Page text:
SITEL immediately hired a union-busting law firm from South Carolina, Ogletree Deakins. Management began holding small anti-union meetings with all employees, giving them an unsigned memo. Part of it reads, "There is nothing that a union could deliver that can't be obtained by open and frank discussion between the Company and our employees. We have a real open door policy that works. My door and all management doors are always open." Still people begged management to fix the bathroom situation and were ignored, until May of 2012. Almost a year! So we learned the only way for workers to achieve dignity and respect is to organize and take a seat at the table with one voice. SITEL knows this, and is doing everything in its power to spread misinformation and fear.
Fight Back!: What are the demands of the workers?
Buchner: Our demands are for higher wages, better benefits, and dignity and respect. We deserve to be treated as individuals with different abilities and needs. Instead management views us as a number on spreadsheet, reprimanding us about our call statistics and for spending too much time trying to help our callers. We have very little opportunity to advance and be recognized for our dedication to the work we do. With the bathrooms, SITEL management was not taking us seriously until we came together to stand up for our rights, which is exactly what unionizing allows employees to do.
Fight Back!: What are the latest developments in this campaign?
Buchner: Management is increasingly hostile, removing union literature from people's desks. A new policy limits workers to five personal items. This includes books, magazines, and photos of families and friends, even children's artwork. It is worse in other areas, where not even magazines are allowed.
Sometimes we feel like verbal punching bags. We take stressful calls from customers who are unhappy about a fee or a rate increase and having these little comforts on our desks can make a big difference. Employees are growing angrier, realizing that SITEL does not have our best interests at heart. The IBEW union has filed several unfair labor practice claims against SITEL and there will be hearings in August. One alleges SITEL maintains and enforces an illegal social media policy.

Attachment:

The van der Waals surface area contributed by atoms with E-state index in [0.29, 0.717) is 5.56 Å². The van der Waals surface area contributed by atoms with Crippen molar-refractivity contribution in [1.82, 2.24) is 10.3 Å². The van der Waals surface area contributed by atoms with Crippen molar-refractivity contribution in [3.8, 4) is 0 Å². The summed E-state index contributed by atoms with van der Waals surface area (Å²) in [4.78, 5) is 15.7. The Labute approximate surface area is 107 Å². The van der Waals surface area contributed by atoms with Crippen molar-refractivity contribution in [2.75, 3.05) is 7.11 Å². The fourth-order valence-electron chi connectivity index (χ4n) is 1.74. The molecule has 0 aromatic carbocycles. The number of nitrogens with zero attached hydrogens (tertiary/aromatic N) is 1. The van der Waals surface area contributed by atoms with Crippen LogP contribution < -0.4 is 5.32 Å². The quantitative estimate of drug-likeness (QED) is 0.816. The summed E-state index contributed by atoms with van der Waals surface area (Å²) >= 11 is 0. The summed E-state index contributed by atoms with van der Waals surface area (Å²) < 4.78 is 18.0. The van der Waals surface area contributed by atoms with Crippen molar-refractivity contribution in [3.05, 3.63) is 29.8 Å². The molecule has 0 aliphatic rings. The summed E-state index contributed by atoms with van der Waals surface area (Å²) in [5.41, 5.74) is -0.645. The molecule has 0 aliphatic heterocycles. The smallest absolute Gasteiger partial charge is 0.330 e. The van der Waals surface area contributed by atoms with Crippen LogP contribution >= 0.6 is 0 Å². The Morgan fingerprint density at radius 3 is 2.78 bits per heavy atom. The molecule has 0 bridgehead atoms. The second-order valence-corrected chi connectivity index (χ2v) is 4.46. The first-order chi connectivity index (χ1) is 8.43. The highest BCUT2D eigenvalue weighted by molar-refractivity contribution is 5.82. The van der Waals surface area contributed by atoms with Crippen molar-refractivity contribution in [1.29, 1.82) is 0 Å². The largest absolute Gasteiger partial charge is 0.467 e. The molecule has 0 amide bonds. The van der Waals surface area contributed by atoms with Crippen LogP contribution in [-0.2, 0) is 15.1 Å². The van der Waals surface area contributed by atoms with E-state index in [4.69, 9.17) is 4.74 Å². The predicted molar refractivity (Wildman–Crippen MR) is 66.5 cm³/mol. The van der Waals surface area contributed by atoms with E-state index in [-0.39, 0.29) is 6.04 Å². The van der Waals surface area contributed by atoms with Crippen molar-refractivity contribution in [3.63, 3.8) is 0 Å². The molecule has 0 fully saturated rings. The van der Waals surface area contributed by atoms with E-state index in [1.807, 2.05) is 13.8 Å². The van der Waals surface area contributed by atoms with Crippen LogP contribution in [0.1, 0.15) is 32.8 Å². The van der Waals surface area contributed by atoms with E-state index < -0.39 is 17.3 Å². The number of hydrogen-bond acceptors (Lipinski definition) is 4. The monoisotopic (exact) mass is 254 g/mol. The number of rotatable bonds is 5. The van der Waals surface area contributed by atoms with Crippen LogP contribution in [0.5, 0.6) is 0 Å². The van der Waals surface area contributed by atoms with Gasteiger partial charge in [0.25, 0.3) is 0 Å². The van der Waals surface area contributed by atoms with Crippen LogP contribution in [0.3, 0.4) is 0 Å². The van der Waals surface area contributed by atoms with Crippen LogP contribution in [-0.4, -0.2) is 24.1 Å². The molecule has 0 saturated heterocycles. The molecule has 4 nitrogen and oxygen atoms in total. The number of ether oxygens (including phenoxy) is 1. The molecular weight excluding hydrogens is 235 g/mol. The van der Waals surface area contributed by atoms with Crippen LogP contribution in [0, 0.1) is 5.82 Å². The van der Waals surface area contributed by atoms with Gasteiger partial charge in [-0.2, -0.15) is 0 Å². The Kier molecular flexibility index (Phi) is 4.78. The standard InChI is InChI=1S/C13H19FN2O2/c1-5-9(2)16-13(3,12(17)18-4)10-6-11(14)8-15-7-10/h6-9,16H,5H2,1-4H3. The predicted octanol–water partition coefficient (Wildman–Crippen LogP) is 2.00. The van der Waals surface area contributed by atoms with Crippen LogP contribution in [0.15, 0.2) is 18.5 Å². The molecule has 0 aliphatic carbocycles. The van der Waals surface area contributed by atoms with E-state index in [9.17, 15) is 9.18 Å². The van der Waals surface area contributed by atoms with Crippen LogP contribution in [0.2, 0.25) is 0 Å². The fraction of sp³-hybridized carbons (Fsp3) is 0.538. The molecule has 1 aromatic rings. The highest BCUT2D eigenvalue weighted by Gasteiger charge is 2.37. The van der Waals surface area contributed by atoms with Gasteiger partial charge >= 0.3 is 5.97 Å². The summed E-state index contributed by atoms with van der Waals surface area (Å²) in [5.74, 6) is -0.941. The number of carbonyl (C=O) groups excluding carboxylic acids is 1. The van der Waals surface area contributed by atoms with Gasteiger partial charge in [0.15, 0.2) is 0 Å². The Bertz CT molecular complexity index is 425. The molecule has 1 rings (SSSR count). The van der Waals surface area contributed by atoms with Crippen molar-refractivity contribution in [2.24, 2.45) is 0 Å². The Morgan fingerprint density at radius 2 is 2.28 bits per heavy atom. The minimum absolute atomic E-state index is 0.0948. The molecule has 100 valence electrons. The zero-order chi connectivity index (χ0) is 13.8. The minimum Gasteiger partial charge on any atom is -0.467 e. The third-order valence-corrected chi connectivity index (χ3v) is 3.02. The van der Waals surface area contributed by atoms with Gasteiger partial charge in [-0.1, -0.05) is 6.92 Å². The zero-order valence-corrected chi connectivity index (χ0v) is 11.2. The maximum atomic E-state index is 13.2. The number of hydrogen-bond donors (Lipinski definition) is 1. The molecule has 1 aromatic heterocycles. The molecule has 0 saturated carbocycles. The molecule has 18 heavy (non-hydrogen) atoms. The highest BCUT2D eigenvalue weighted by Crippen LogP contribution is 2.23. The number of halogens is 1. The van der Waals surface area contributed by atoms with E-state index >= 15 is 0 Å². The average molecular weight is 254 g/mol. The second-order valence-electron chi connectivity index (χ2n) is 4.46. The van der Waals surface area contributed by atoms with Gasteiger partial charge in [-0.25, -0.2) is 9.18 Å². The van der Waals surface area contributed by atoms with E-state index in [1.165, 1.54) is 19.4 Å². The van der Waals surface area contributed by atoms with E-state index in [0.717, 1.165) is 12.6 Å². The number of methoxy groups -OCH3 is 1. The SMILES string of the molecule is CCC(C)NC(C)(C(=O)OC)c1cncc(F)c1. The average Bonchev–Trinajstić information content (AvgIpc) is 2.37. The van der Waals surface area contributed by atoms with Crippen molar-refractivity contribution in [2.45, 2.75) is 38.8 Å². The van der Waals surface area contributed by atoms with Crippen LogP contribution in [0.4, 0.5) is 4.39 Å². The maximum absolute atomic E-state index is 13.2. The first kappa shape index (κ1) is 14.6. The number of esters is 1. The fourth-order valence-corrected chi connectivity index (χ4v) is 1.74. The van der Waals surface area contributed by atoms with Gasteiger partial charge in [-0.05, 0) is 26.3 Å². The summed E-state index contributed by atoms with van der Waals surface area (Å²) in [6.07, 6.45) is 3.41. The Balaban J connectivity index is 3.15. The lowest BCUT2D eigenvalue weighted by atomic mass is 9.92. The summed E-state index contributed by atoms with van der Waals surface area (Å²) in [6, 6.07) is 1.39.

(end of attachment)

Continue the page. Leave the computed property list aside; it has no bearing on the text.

Fight Back!: North Carolina has few unions - how does this impact your organizing?
Buchner: We are in the South. I've had dozens of conversations with people who do not know what a union is, but that is changing. Some even thought unionizing was illegal in North Carolina. I grew up here and did not learn about unions until I attended college. It is something that was glossed over in high school and the perception of unions boils down to what people hear in the corporate media. It is a real challenge to combat this, but more and more of our coworkers join the union drive and have a positive outlook. It is exciting! They are realizing that alone they must accept the current working conditions and wages, but united we can have a voice to rival even a giant company like SITEL. There is power in a union!
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Friday, August 3, 2012
Organizing the in-sourced
Excellent news for call center works everywhere: